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readme.md

<title>Intrafoundation.TCPClient.3 COM v3.1</title>
C++ ATL COM Component
FOR ASP and ColdFusion
Open Source 64 and 32-bit C++ COM Object

v3.2, August 30th 2012
http://www.intrafoundation.com
webmaster@intrafoundation.com

NOTICE: This software is now 64-bit. If you need 32-bit builds, they are located in the 32bit_versions\ folder.
NEW: Follow the open source development of this software at lasellers @ github.com or lasellers @ codeplex.com.

The TCPClient COM object allows you to talk to any Internet server using TCP/IP such as: NNTP, POP3, SMTP, IRC, FTP, WHOIS, ECHO, RLOGIN, FINGER, etc. You could for instance ask an internic WHOIS server to return information on a domain name. Or you could do a FINGER on JOHNC at IDSOFTWARE.COM to read John Carmack's .plan file. Or query a POP3 email server, or an NNTP news server, or an FTP server, or just about anything else.

Simple, but useful.

More specifically it provides for asynchronous communications to any TCP/IP based server (which is just about everything higher-level on the Internet). You can send text messages to or receive messages from any of these servers. You can send or receive binary data back and forth from them as well. Additionally there is basic encoding/decoding function provided for the MIME Base-64 and UUENCODED formats you may encounter with news (NNTP) or mail (SMTP/POP3/IMAP4) servers.

This COM object provides only the elemental, base functionality you need to talk to these servers. As for what you're supposed to say to them and what do the messages they send back mean, well... Try reading the official RFC text documents to learn their languages.

But, as an example, a good way to start out with the SMTP mail server is to simply hold out a hand and say:

HELO

What you do afterward is up to you....




REQUIREMENTS / SERVER PLATFORMS

This COM object was originally designed on and for Windows 2000 Professional and Windows XP Professional. The 2012 version and up was rebuilt on Windows 7 64-bit. It has not been tested under Windows 95, 98, ME or NT 3.51/4. Nevertheless, it may work under some of them.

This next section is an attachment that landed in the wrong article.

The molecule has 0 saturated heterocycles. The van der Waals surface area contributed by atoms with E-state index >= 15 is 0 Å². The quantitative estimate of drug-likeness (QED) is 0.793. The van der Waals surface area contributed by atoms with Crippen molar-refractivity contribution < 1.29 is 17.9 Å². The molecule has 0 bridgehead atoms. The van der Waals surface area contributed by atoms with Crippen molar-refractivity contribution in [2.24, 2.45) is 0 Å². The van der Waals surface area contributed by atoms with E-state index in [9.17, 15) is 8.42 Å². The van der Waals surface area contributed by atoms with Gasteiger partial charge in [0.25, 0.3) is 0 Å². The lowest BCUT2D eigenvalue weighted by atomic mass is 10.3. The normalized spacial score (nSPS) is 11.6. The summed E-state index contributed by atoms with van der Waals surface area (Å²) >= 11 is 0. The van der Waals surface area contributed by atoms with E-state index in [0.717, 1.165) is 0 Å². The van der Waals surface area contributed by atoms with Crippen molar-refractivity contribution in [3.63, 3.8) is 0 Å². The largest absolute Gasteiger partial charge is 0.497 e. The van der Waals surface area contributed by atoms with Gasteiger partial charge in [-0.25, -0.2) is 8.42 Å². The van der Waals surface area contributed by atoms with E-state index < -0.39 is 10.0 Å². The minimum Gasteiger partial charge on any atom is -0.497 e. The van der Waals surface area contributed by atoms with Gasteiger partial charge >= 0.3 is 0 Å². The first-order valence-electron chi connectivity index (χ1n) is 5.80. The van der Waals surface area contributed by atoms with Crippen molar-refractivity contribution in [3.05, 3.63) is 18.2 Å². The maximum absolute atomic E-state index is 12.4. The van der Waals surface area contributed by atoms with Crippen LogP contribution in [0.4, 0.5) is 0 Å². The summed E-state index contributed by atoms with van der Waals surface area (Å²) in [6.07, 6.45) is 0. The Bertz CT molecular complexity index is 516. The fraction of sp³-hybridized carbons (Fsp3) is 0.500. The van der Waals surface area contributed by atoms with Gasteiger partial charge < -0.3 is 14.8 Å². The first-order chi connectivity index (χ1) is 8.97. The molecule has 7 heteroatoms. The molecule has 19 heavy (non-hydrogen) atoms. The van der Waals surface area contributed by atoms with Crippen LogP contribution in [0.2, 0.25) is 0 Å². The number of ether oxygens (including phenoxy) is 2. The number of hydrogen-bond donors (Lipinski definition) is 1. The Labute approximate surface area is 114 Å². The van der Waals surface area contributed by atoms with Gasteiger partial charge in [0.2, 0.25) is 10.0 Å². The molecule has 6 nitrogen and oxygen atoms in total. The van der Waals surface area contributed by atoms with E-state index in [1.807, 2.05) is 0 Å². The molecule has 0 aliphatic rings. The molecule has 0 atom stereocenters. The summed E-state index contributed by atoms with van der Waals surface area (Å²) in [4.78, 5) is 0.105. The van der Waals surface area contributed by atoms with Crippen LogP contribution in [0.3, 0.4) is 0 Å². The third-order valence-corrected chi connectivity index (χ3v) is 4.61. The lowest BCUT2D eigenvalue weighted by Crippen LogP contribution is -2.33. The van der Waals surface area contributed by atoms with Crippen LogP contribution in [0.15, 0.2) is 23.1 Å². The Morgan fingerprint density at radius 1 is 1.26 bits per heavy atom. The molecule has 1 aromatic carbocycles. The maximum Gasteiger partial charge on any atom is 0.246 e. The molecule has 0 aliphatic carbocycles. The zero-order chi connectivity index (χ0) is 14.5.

You should be able to use the COM from:

  • Adobe ColdFusion
  • Microsoft ASP
  • PHP4
  • Any other engine or compiler that can use COM objects.




INSTALLATION

The COM dwells in the file called tcpclientcom.dll. To install, at the command prompt type: regsvr32 tcpclientcom.dll. You may wish to copy it to your project or system folder first.

The precompiled file tcpclientcom.dll is root folder of the archive.

There are install.bat and uninstall.bat files included that you can simply click from Windows which will do the same.




UNINSTALLATION

At the command prompt type: regsvr32 /u tcpclientcom.dll.




THE EXAMPLE SCRIPTS

There are several example scripts included with this COM object. Some are only partially done. None are optimised for the protocols they use. Addtionally, some are written by the author(s) of this software, whlie others have been developed by it's users.

For most of the examples you'll need to have the appropriate SERVER software installed on your local computer (i.e., either ASP or ColdFusion).

For testing purposes most accounts are tcpclient with a password of tcpclient. Domains, where used, are the the locally used foundation.local using the 192.168.0. Class C private subnet ip's for local testing. This mimics the setup of the development server used here. You do not need to set this up for the COM object -- only to use some of the localhost examples. And you should be connected to the internet for some of them as they talk to other machines out there. If you are not connected to the net and do not have a domain name server installed locally the tag may sit there for several seconds waiting for a name server to answer it before finally giving up.

You might want to look at the source of the scripts before you use them.

There are two subfolders. One is called "send". It's contents are sent out during some of the ftp and smtp/pop3 tests. The "recv" folder is where these files are downloaded back to.


Send in your own sample scripts.




COPYRIGHT / TERMS OF USE

This software is Copyright (c) 2000, 2001, 2003, 2004, 2012 by Lewis A. Sellers. It is not public domain, nor is it GPL'ed, but it is very close. As long as you do not modify any files in the archive, nor add to them, nor delete any of them, and do not charge for access to said archive you may redistribute the archive as you like.

You may use this software as-is with any software you wish, so long as said archive is included unmodified with proper credits and link to it's homesite is included also (http://www.intrafoundation.com/software/tcpclient.htm).

You may modify and use the source code as you like -- with the understanding that if you do, you still have to include the original, unaltered archive as well as the aforementioned credits and link.

You may use this software in commerical applications, whether closed-source or open-source so long as the aforementioned unaltered archive is included with the application and the aforementioned creditation and hyperlink are included.